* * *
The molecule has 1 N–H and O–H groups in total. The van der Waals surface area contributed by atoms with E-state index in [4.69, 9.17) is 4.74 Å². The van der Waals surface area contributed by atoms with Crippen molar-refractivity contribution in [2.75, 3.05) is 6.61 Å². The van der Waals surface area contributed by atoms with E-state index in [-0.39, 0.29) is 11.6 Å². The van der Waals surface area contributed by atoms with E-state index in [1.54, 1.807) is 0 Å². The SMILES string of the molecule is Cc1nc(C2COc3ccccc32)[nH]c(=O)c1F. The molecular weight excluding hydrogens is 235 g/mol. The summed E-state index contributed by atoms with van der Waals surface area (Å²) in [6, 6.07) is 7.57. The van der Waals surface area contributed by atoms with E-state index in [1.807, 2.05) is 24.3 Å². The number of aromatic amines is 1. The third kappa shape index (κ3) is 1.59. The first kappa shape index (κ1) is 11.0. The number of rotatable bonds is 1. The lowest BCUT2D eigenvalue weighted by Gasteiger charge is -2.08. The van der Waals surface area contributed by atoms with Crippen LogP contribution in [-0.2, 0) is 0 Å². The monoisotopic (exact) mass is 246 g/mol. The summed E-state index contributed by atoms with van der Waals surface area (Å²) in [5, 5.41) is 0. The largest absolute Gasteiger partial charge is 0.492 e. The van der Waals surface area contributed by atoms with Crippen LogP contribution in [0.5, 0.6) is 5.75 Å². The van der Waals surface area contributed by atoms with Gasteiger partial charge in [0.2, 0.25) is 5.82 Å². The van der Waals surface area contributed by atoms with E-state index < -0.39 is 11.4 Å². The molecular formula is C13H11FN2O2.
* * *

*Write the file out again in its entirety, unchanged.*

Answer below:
The molecule has 1 N–H and O–H groups in total. The van der Waals surface area contributed by atoms with E-state index in [4.69, 9.17) is 4.74 Å². The van der Waals surface area contributed by atoms with Crippen molar-refractivity contribution in [2.75, 3.05) is 6.61 Å². The van der Waals surface area contributed by atoms with E-state index in [-0.39, 0.29) is 11.6 Å². The van der Waals surface area contributed by atoms with E-state index in [1.54, 1.807) is 0 Å². The SMILES string of the molecule is Cc1nc(C2COc3ccccc32)[nH]c(=O)c1F. The molecular weight excluding hydrogens is 235 g/mol. The summed E-state index contributed by atoms with van der Waals surface area (Å²) in [6, 6.07) is 7.57. The van der Waals surface area contributed by atoms with E-state index in [1.807, 2.05) is 24.3 Å². The number of aromatic amines is 1. The third kappa shape index (κ3) is 1.59. The first kappa shape index (κ1) is 11.0. The number of rotatable bonds is 1. The lowest BCUT2D eigenvalue weighted by Gasteiger charge is -2.08. The van der Waals surface area contributed by atoms with Crippen LogP contribution in [-0.2, 0) is 0 Å². The monoisotopic (exact) mass is 246 g/mol. The summed E-state index contributed by atoms with van der Waals surface area (Å²) in [5, 5.41) is 0. The largest absolute Gasteiger partial charge is 0.492 e. The van der Waals surface area contributed by atoms with Crippen LogP contribution in [0.5, 0.6) is 5.75 Å². The van der Waals surface area contributed by atoms with Gasteiger partial charge in [0.2, 0.25) is 5.82 Å². The van der Waals surface area contributed by atoms with E-state index < -0.39 is 11.4 Å². The molecular formula is C13H11FN2O2.